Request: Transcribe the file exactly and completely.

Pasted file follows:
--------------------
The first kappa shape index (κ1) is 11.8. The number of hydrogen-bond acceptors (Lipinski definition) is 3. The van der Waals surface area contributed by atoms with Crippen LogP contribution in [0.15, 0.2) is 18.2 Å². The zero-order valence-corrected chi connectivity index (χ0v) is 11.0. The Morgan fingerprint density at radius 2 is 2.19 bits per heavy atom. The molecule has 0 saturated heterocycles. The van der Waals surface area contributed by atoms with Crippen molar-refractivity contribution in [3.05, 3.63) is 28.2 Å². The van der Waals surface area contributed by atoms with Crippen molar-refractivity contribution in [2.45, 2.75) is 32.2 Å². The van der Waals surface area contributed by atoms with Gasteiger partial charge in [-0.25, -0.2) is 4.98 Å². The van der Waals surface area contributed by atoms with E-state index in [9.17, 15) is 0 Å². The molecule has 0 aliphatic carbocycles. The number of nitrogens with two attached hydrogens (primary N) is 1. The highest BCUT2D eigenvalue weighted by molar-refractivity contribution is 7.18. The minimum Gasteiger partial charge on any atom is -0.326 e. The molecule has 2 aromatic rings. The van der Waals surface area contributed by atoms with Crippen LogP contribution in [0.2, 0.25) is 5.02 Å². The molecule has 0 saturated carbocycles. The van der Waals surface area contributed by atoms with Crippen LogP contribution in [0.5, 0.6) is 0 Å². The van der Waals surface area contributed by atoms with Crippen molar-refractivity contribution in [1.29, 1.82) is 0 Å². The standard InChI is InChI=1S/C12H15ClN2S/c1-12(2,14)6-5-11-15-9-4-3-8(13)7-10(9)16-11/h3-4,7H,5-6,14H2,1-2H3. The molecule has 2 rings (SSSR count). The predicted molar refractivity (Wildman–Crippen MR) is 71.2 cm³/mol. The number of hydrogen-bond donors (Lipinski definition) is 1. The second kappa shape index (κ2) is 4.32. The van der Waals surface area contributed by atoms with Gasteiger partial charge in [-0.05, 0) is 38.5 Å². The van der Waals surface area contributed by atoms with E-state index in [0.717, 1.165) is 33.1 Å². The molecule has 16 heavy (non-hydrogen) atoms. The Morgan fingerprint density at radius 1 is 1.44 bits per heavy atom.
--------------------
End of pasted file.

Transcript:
The first kappa shape index (κ1) is 11.8. The number of hydrogen-bond acceptors (Lipinski definition) is 3. The van der Waals surface area contributed by atoms with Crippen LogP contribution in [0.15, 0.2) is 18.2 Å². The zero-order valence-corrected chi connectivity index (χ0v) is 11.0. The Morgan fingerprint density at radius 2 is 2.19 bits per heavy atom. The molecule has 0 saturated heterocycles. The van der Waals surface area contributed by atoms with Crippen molar-refractivity contribution in [3.05, 3.63) is 28.2 Å². The van der Waals surface area contributed by atoms with Crippen molar-refractivity contribution in [2.45, 2.75) is 32.2 Å². The van der Waals surface area contributed by atoms with Gasteiger partial charge in [-0.25, -0.2) is 4.98 Å². The van der Waals surface area contributed by atoms with E-state index in [9.17, 15) is 0 Å². The molecule has 0 aliphatic carbocycles. The number of nitrogens with two attached hydrogens (primary N) is 1. The highest BCUT2D eigenvalue weighted by molar-refractivity contribution is 7.18. The minimum Gasteiger partial charge on any atom is -0.326 e. The molecule has 2 aromatic rings. The van der Waals surface area contributed by atoms with Crippen LogP contribution in [0.2, 0.25) is 5.02 Å². The molecule has 0 saturated carbocycles. The van der Waals surface area contributed by atoms with Crippen LogP contribution in [0.5, 0.6) is 0 Å². The van der Waals surface area contributed by atoms with Crippen molar-refractivity contribution in [1.29, 1.82) is 0 Å². The standard InChI is InChI=1S/C12H15ClN2S/c1-12(2,14)6-5-11-15-9-4-3-8(13)7-10(9)16-11/h3-4,7H,5-6,14H2,1-2H3. The molecule has 2 rings (SSSR count). The predicted molar refractivity (Wildman–Crippen MR) is 71.2 cm³/mol. The number of hydrogen-bond donors (Lipinski definition) is 1. The second kappa shape index (κ2) is 4.32. The van der Waals surface area contributed by atoms with Gasteiger partial charge in [-0.05, 0) is 38.5 Å². The van der Waals surface area contributed by atoms with E-state index in [0.717, 1.165) is 33.1 Å². The molecule has 16 heavy (non-hydrogen) atoms. The Morgan fingerprint density at radius 1 is 1.44 bits per heavy atom.